Nextdoor App Helping Neighbors to Connect and Share Urgent Information

In the wake of recent tragedies around the world, many communities are looking for ways to connect with one another and help neighbors stay safe in times of distress.

According to local Alabama news affiliate WBRC, a new smartphone app called Nextdoor is allowing community members to fight crime and warn each other of potential threats in the area.

The Nextdoor app is a private social media network in which neighbors can advertise community events and send out urgent notifications, acting as a virtual neighborhood watch.
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“Any way that you can share information with your neighbors, I think that’s awesome,” said Alabama police officer Michael Mangina.

The app was particularly useful in the Lake Cyrus community of Hoover, AL, when a 33-year-old husband and father of two was murdered. Shortly after news of the homicide broke, residents began using Nextdoor to alert neighbors and share information that could help police find the suspect.

“You know anytime there is something suspicious going on, people will send out a notification,” said Darrell O’Quinn, president of Birmingham’s Crestwood North Neighborhood Association.

Potential home buyers are now placing a much stronger emphasis on finding safe neighborhoods when searching for the perfect house. Many communities take a more old-fashioned approach to neighborhood watch, keeping in touch with one another constantly and sharing information in-person when something seems out of the ordinary.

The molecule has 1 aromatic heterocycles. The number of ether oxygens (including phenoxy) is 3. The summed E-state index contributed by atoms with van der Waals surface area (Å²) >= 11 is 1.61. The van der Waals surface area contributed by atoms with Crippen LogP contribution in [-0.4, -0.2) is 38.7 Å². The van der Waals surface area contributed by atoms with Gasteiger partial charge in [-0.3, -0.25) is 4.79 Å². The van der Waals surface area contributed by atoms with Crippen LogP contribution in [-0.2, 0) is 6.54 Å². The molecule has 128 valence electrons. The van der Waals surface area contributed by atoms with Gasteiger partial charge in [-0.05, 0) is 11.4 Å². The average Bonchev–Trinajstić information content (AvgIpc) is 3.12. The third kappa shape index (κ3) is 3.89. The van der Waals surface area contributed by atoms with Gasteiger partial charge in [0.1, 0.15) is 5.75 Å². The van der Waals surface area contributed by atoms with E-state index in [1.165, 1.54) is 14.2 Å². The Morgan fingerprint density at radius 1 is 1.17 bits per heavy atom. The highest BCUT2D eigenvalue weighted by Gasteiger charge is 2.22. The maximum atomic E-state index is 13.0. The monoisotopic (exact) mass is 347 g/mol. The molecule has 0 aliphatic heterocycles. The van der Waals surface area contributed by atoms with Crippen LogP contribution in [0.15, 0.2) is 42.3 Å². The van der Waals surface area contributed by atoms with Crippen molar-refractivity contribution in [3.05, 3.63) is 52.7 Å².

Other homeowners tend to isolate themselves from neighbors for a variety of reasons. According to CBS News, nearly one-third of Americans have little to no interaction with their neighbors, partly due to a lack of trust.

Neighborhoods that do not have this intrinsic level of trust may want to consider implementing the Nextdoor app. There are currently more than 85,000 U.S. neighborhoods using the free app, and authorities believe that it is already helping to thwart would-be criminals.

“Most of the bad guys I’ve met, they’re not even smart enough to know how to get on a computer and set up an email account and register for these things,” Mangina added.

The state of Alabama already has four counties that use the app to directly communicate with residents in time of crisis, and it seems as if more U.S. communities will begin implementing Nextdoor or similar apps in the near the future.